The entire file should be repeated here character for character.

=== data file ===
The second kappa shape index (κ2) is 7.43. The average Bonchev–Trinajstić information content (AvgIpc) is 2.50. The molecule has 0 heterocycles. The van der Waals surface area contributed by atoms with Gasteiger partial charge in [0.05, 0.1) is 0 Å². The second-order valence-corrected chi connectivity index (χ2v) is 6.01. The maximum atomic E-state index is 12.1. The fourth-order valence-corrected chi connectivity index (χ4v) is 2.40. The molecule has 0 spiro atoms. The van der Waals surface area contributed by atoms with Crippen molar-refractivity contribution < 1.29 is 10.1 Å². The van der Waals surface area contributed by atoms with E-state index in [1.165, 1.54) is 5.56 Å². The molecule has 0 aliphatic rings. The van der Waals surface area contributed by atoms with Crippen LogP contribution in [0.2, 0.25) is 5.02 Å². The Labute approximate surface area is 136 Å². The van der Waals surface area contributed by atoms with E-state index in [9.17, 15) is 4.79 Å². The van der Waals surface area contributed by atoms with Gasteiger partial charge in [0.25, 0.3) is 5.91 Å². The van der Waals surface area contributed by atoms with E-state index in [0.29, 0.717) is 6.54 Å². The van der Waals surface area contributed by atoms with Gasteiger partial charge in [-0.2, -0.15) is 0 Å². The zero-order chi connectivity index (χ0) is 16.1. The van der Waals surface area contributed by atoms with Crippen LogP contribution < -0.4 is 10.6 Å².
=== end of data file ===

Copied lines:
The second kappa shape index (κ2) is 7.43. The average Bonchev–Trinajstić information content (AvgIpc) is 2.50. The molecule has 0 heterocycles. The van der Waals surface area contributed by atoms with Gasteiger partial charge in [0.05, 0.1) is 0 Å². The second-order valence-corrected chi connectivity index (χ2v) is 6.01. The maximum atomic E-state index is 12.1. The fourth-order valence-corrected chi connectivity index (χ4v) is 2.40. The molecule has 0 spiro atoms. The van der Waals surface area contributed by atoms with Crippen molar-refractivity contribution < 1.29 is 10.1 Å². The van der Waals surface area contributed by atoms with E-state index in [1.165, 1.54) is 5.56 Å². The molecule has 0 aliphatic rings. The van der Waals surface area contributed by atoms with Crippen LogP contribution in [0.2, 0.25) is 5.02 Å². The Labute approximate surface area is 136 Å². The van der Waals surface area contributed by atoms with E-state index in [9.17, 15) is 4.79 Å². The van der Waals surface area contributed by atoms with Gasteiger partial charge in [0.25, 0.3) is 5.91 Å². The van der Waals surface area contributed by atoms with E-state index in [0.29, 0.717) is 6.54 Å². The van der Waals surface area contributed by atoms with Gasteiger partial charge in [-0.2, -0.15) is 0 Å². The zero-order chi connectivity index (χ0) is 16.1. The van der Waals surface area contributed by atoms with Crippen LogP contribution < -0.4 is 10.6 Å².